Double E3 Preview: Deadfall Adventures, The Raven

The Raven

After Deadfall came The Raven, an adventure game created by KING Art, the developers of last year’s well-received Book of Unwritten Tales. Everything that Deadfall is, The Raven isn’t: it was slow, methodical, bereft of supernatural elements, and supremely intelligent. It was also one of the best-looking adventure games I’ve seen in a long time.

As story and presentation are the two most important aspects of a modern adventure game, it’s heartening to see that The Raven takes both quite seriously. The story follows several characters as they attempt to discover the identity of a master thief known as the Raven, because of his trademark clue, a black feather. The demo shown revolved around a constable gunning to be a detective as he moved around train cars, interviewing people and solving puzzles. It was all very standard adventure game fare, but written extremely well. The best part is that there are no supernatural elements: Sherlock Holmes was specifically mentioned as the primary inspiration, and Nordic said it wanted to avoid polluting a good crime thriller with the paranormal.

As for The Raven’s presentation, it was an absolutely stunning-looking game. Animations were realistic and detailed, character and environment designs were unique and colorful — with an emphasis on capturing the mood of old crime thriller serials — and sound work anchored the gentle mood without being forgettable. Speaking as a former adventure game player — years of action games have diluted my patience a bit — I found the presentation of The Raven to be extremely soothing and inviting. It’s a very humble sort of game, couched in quiet deliberation and thoughtfulness. Sometimes you need to decompress from shooting a hundred Nazis, and The Raven wants to be the game you decompress with.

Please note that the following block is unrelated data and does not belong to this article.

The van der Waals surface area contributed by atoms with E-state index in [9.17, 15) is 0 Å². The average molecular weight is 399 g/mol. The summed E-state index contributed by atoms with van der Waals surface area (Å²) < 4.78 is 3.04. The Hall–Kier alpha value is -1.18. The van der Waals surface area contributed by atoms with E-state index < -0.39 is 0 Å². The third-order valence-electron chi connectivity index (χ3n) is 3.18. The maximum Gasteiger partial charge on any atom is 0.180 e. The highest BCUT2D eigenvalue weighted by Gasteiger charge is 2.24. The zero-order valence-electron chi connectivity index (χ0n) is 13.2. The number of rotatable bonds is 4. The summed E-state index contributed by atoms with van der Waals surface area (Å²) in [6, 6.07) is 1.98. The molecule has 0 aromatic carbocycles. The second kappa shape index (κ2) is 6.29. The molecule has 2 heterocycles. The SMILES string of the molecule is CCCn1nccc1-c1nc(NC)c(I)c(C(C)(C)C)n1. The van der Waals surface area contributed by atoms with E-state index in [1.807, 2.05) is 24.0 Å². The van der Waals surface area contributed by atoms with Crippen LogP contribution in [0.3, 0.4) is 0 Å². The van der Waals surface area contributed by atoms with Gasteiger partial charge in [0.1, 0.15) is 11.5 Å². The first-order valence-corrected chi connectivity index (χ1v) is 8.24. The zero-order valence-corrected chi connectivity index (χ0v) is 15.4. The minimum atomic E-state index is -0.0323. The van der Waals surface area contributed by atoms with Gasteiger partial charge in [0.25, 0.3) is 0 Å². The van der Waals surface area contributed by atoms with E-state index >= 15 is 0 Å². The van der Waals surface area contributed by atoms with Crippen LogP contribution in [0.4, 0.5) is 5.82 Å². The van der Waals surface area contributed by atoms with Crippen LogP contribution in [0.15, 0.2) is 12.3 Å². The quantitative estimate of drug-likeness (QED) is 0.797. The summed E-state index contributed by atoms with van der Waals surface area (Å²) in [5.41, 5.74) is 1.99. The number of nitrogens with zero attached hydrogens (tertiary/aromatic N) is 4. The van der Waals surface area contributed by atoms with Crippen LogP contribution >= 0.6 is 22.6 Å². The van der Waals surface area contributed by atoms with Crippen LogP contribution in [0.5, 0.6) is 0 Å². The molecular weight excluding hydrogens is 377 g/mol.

The Raven makes no pretensions of unique mechanics; it’s all about the writing and visuals. As such, there are only two mechanics that set it apart from the herd. First, you have a realistic inventory — no storing furniture in your back pocket. An item can be carried and placed only where it is logical to carry and place such an item. Second, you earn “detective points,” which can be used on hints, or more importantly, on special features after the game is finished. These points appeared to function much like they do in the Detective Layton games: solve puzzles to get points, use them when you are stuck.

Much like Deadfall, The Raven is no Game of the year contestant. It’s too slow and thoughtful to catch the eye of the average gamer. However, it may end up being the best adventure game of this year, if the demo is any indication. If you have a passion for writing in games, crime stories, or adventure games, you’d do best to keep an eye on it. The Raven comes out July 23 on PC, the Playstation Network, and Xbox Live Arcade, and will be split into three episodes.

After my time in the Nordic Games booth, I felt refreshed. After all the time looking at the loud and angry, it was calming to sit down and see some games with a focus on more casual and relaxing mechanics. They weren’t wildly innovative games, by any means, but they looked like quiet, unassuming fun, and sometimes that’s what you need.

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